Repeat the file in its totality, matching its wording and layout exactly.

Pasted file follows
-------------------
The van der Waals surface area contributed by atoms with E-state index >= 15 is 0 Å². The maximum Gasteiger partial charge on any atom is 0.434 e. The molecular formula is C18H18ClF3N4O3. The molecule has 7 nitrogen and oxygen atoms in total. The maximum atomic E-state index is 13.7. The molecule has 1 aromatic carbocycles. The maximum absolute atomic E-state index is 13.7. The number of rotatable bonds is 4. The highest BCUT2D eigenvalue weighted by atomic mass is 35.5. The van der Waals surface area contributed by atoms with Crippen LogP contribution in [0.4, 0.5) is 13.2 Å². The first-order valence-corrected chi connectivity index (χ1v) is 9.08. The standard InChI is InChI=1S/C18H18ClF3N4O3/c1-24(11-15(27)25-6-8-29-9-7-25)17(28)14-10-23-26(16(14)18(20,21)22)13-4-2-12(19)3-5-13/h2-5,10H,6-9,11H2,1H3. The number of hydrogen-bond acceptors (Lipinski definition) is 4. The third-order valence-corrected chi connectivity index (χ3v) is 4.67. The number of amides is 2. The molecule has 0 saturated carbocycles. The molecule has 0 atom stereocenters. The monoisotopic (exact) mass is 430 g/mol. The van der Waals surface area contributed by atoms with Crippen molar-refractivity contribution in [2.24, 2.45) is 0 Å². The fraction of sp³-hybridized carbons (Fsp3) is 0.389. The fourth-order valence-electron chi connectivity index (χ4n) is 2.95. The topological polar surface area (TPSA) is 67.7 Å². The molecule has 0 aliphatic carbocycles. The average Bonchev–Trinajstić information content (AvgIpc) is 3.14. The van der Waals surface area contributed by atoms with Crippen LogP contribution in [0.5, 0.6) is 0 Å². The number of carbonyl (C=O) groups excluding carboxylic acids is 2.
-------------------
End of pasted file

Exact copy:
The van der Waals surface area contributed by atoms with E-state index >= 15 is 0 Å². The maximum Gasteiger partial charge on any atom is 0.434 e. The molecular formula is C18H18ClF3N4O3. The molecule has 7 nitrogen and oxygen atoms in total. The maximum atomic E-state index is 13.7. The molecule has 1 aromatic carbocycles. The maximum absolute atomic E-state index is 13.7. The number of rotatable bonds is 4. The highest BCUT2D eigenvalue weighted by atomic mass is 35.5. The van der Waals surface area contributed by atoms with Crippen LogP contribution in [0.4, 0.5) is 13.2 Å². The first-order valence-corrected chi connectivity index (χ1v) is 9.08. The standard InChI is InChI=1S/C18H18ClF3N4O3/c1-24(11-15(27)25-6-8-29-9-7-25)17(28)14-10-23-26(16(14)18(20,21)22)13-4-2-12(19)3-5-13/h2-5,10H,6-9,11H2,1H3. The number of hydrogen-bond acceptors (Lipinski definition) is 4. The third-order valence-corrected chi connectivity index (χ3v) is 4.67. The number of amides is 2. The molecule has 0 saturated carbocycles. The molecule has 0 atom stereocenters. The monoisotopic (exact) mass is 430 g/mol. The van der Waals surface area contributed by atoms with Crippen molar-refractivity contribution in [2.24, 2.45) is 0 Å². The fraction of sp³-hybridized carbons (Fsp3) is 0.389. The fourth-order valence-electron chi connectivity index (χ4n) is 2.95. The topological polar surface area (TPSA) is 67.7 Å². The molecule has 0 aliphatic carbocycles. The average Bonchev–Trinajstić information content (AvgIpc) is 3.14. The van der Waals surface area contributed by atoms with Crippen LogP contribution in [0.5, 0.6) is 0 Å². The number of carbonyl (C=O) groups excluding carboxylic acids is 2.